Make Music Nor War 0

Make Music Not War

  • Dinesh Ghate ‘Jain’ |

Make music not war always because I believed that music is flowing. You go anywhere and you will come across the music. It can be through water, breeze, trees, etc. Similarly, Music can be created by man from any equipment, instrument, in fact, any object and material. These thoughts were proven right while I was in a conversation with author Atul Merchant ‘Jataayu’.

Make Music Nor War 1In a random discussion with him, he shared an insight from his book “Annapurna Devi – The Untold Story of a Reclusive Genius.” The book is about an artiste who ceases to be a seeker the moment she achieves stardom. The layers of her life are beautifully presented. Each chapter throws light on the spiritual side of humans and also evokes emotion. That makes you feel the untold stories.

The instance he shared was about the creation of Acharya Allauddin Khan and it made me believe Music is everywhere if you are a creator your focus will be on the creation and its end goal not on the uses and process. The incident is of the time when Military science developed rapidly during the First World War. The smoothbore barrels of guns were replaced by rifled barrels. Since the princely state of Maihar was under the British Crown, H.H. Brijnathsingh was awarded the KCIE (Knight Commander of the Order of the Indian Empire). They too followed suit and adopted the prescribed changes in their arsenal.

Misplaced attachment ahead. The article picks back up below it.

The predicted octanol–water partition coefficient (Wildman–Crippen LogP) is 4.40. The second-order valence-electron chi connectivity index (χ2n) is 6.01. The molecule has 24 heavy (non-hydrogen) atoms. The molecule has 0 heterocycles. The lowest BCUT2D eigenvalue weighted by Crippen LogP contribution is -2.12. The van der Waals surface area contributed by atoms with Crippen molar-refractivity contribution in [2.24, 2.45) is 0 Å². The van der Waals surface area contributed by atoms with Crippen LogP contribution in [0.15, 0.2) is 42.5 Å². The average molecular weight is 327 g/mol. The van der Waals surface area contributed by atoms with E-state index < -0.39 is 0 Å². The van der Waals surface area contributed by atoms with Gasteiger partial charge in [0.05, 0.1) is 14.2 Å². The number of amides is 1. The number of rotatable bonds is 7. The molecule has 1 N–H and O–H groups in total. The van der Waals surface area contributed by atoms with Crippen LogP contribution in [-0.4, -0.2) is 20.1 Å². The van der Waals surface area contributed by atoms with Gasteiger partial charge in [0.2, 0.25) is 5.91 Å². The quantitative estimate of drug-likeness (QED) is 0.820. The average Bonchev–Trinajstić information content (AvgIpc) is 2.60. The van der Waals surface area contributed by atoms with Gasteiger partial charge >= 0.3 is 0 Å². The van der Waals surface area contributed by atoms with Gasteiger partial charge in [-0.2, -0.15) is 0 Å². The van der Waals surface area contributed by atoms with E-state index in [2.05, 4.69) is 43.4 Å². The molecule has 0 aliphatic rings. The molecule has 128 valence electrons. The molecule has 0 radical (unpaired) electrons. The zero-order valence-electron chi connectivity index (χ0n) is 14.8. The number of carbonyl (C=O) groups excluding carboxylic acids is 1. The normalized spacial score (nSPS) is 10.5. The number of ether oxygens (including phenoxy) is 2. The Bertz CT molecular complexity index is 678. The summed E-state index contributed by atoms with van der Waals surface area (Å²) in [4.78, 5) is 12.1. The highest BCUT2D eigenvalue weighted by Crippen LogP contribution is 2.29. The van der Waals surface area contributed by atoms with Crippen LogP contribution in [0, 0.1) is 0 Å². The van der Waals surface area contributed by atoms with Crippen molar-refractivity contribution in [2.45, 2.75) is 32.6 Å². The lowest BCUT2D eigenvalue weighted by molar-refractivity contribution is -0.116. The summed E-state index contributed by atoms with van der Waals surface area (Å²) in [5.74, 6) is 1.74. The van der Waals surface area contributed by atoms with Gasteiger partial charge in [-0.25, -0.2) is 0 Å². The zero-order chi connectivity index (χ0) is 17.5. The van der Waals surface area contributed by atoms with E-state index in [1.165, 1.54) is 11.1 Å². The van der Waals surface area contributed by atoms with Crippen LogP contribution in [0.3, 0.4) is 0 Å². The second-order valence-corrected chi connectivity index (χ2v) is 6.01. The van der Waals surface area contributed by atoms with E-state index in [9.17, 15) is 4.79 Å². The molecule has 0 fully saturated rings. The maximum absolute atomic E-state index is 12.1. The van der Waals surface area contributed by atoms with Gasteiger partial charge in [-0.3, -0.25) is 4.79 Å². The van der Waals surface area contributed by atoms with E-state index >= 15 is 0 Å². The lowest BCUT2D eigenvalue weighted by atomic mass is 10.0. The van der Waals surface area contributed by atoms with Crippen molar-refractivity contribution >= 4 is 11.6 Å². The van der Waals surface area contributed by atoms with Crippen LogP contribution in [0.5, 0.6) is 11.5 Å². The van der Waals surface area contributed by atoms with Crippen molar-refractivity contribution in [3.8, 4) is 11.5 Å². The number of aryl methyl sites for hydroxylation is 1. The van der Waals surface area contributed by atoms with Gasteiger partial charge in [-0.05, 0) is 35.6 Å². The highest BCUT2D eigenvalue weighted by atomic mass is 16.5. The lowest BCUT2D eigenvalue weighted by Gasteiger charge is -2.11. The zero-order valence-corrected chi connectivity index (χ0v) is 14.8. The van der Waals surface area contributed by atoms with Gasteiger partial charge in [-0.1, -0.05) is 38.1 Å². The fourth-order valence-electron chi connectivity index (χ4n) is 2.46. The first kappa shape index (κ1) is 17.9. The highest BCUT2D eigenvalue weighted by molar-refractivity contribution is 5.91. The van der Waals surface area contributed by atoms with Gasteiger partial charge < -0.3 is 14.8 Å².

Make Music Nor War 2Once, Baba (Acharya Allauddin Khan) was taking a stroll with Brijnathsinghji outside the palace, when he accidentally stepped on some discarded smoothbore barrels dumped there. The hollow barrels produced a sonorous sound that amused Baba. He inquired,

Baba enquired, “What are these pipes for?” “These are the discarded barrels of the guns,” Brijnathsinghji explained. “What are you going to do with them? “All will be sold as scrap to a metal refinery.” “Can I take some of these, Baba asked?” “What are you going to do with them?” “I want to make a musical instrument.”

Fascinated by the idea, Brijnathsinghji allowed him to take as many as he wanted. Baba collected the barrels and cut them into various lengths to match the notes of the standard musical scale. And later arranged them in the format of piano keys. The instrument resembles a Glockenspiel. The difference was that Baba used metal barrels instead of metal bars. Baba named the instrument ‘Naal-Tarang’. Naal means barrel and Tarang means waves, as in sound waves.

Share this post

Leave a Reply

Your email address will not be published. Required fields are marked *